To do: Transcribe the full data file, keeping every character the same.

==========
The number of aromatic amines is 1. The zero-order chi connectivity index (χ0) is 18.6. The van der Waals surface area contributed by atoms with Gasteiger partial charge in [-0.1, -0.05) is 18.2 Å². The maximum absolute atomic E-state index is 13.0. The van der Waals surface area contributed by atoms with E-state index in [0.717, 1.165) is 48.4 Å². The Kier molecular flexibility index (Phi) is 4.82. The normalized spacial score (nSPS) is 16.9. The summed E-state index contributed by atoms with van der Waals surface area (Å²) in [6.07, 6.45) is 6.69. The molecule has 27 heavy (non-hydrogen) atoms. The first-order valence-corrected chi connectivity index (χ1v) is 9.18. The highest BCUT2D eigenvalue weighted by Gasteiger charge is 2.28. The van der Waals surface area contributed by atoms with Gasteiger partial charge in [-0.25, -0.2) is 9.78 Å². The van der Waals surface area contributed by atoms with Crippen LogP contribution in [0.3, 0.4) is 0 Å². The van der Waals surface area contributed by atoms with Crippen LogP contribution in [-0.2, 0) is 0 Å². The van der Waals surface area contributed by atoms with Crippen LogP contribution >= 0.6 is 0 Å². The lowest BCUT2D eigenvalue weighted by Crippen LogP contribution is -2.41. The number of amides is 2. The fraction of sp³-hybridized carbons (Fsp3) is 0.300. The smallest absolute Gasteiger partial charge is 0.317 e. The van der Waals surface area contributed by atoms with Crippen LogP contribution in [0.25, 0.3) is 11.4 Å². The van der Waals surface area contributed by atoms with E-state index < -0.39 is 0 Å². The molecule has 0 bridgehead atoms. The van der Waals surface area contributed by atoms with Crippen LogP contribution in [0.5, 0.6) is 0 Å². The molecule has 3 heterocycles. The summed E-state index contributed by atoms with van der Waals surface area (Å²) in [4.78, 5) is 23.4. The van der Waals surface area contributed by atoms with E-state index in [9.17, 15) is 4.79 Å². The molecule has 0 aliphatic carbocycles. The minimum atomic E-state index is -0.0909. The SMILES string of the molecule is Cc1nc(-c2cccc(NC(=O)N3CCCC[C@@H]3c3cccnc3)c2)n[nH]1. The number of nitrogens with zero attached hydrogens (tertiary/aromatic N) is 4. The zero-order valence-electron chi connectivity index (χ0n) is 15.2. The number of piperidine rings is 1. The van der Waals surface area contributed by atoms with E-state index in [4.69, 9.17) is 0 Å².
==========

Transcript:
The number of aromatic amines is 1. The zero-order chi connectivity index (χ0) is 18.6. The van der Waals surface area contributed by atoms with Gasteiger partial charge in [-0.1, -0.05) is 18.2 Å². The maximum absolute atomic E-state index is 13.0. The van der Waals surface area contributed by atoms with E-state index in [0.717, 1.165) is 48.4 Å². The Kier molecular flexibility index (Phi) is 4.82. The normalized spacial score (nSPS) is 16.9. The summed E-state index contributed by atoms with van der Waals surface area (Å²) in [6.07, 6.45) is 6.69. The molecule has 27 heavy (non-hydrogen) atoms. The first-order valence-corrected chi connectivity index (χ1v) is 9.18. The highest BCUT2D eigenvalue weighted by Gasteiger charge is 2.28. The van der Waals surface area contributed by atoms with Gasteiger partial charge in [-0.25, -0.2) is 9.78 Å². The van der Waals surface area contributed by atoms with Crippen LogP contribution in [0.3, 0.4) is 0 Å². The van der Waals surface area contributed by atoms with Crippen LogP contribution in [-0.2, 0) is 0 Å². The van der Waals surface area contributed by atoms with Crippen LogP contribution >= 0.6 is 0 Å². The lowest BCUT2D eigenvalue weighted by Crippen LogP contribution is -2.41. The number of amides is 2. The fraction of sp³-hybridized carbons (Fsp3) is 0.300. The smallest absolute Gasteiger partial charge is 0.317 e. The van der Waals surface area contributed by atoms with Crippen LogP contribution in [0.25, 0.3) is 11.4 Å². The van der Waals surface area contributed by atoms with E-state index < -0.39 is 0 Å². The molecule has 0 bridgehead atoms. The van der Waals surface area contributed by atoms with Crippen LogP contribution in [0.5, 0.6) is 0 Å². The molecule has 3 heterocycles. The summed E-state index contributed by atoms with van der Waals surface area (Å²) in [4.78, 5) is 23.4. The van der Waals surface area contributed by atoms with E-state index in [9.17, 15) is 4.79 Å². The molecule has 0 aliphatic carbocycles. The minimum atomic E-state index is -0.0909. The SMILES string of the molecule is Cc1nc(-c2cccc(NC(=O)N3CCCC[C@@H]3c3cccnc3)c2)n[nH]1. The number of nitrogens with zero attached hydrogens (tertiary/aromatic N) is 4. The zero-order valence-electron chi connectivity index (χ0n) is 15.2. The number of piperidine rings is 1. The van der Waals surface area contributed by atoms with E-state index in [4.69, 9.17) is 0 Å².